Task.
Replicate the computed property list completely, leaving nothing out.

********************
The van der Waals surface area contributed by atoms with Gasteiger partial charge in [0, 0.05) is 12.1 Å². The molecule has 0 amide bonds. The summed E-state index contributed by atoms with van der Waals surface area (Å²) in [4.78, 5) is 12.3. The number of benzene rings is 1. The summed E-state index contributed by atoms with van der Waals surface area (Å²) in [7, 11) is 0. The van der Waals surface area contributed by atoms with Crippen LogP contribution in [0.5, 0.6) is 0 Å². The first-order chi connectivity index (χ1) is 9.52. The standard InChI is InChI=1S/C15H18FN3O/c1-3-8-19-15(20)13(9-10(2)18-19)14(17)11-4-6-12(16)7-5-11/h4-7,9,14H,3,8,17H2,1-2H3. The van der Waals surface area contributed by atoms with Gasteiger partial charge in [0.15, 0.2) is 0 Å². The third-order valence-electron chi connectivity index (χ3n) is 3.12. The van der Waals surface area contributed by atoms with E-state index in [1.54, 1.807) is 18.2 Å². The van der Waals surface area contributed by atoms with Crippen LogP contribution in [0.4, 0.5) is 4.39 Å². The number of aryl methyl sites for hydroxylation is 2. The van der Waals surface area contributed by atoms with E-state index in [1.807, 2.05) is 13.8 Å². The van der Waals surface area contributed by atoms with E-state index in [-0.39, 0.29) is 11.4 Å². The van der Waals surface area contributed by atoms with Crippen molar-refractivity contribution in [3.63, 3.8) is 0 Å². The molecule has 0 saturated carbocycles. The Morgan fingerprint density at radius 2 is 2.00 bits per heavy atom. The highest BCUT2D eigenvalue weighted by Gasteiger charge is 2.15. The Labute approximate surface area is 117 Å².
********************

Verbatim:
The van der Waals surface area contributed by atoms with Gasteiger partial charge in [0, 0.05) is 12.1 Å². The molecule has 0 amide bonds. The summed E-state index contributed by atoms with van der Waals surface area (Å²) in [4.78, 5) is 12.3. The number of benzene rings is 1. The summed E-state index contributed by atoms with van der Waals surface area (Å²) in [7, 11) is 0. The van der Waals surface area contributed by atoms with Crippen LogP contribution in [0.5, 0.6) is 0 Å². The first-order chi connectivity index (χ1) is 9.52. The standard InChI is InChI=1S/C15H18FN3O/c1-3-8-19-15(20)13(9-10(2)18-19)14(17)11-4-6-12(16)7-5-11/h4-7,9,14H,3,8,17H2,1-2H3. The van der Waals surface area contributed by atoms with Gasteiger partial charge in [0.15, 0.2) is 0 Å². The third-order valence-electron chi connectivity index (χ3n) is 3.12. The van der Waals surface area contributed by atoms with E-state index in [1.54, 1.807) is 18.2 Å². The van der Waals surface area contributed by atoms with Crippen LogP contribution in [0.4, 0.5) is 4.39 Å². The number of aryl methyl sites for hydroxylation is 2. The van der Waals surface area contributed by atoms with E-state index in [1.807, 2.05) is 13.8 Å². The van der Waals surface area contributed by atoms with E-state index in [-0.39, 0.29) is 11.4 Å². The van der Waals surface area contributed by atoms with Crippen molar-refractivity contribution in [3.63, 3.8) is 0 Å². The molecule has 0 saturated carbocycles. The Morgan fingerprint density at radius 2 is 2.00 bits per heavy atom. The highest BCUT2D eigenvalue weighted by Gasteiger charge is 2.15. The Labute approximate surface area is 117 Å².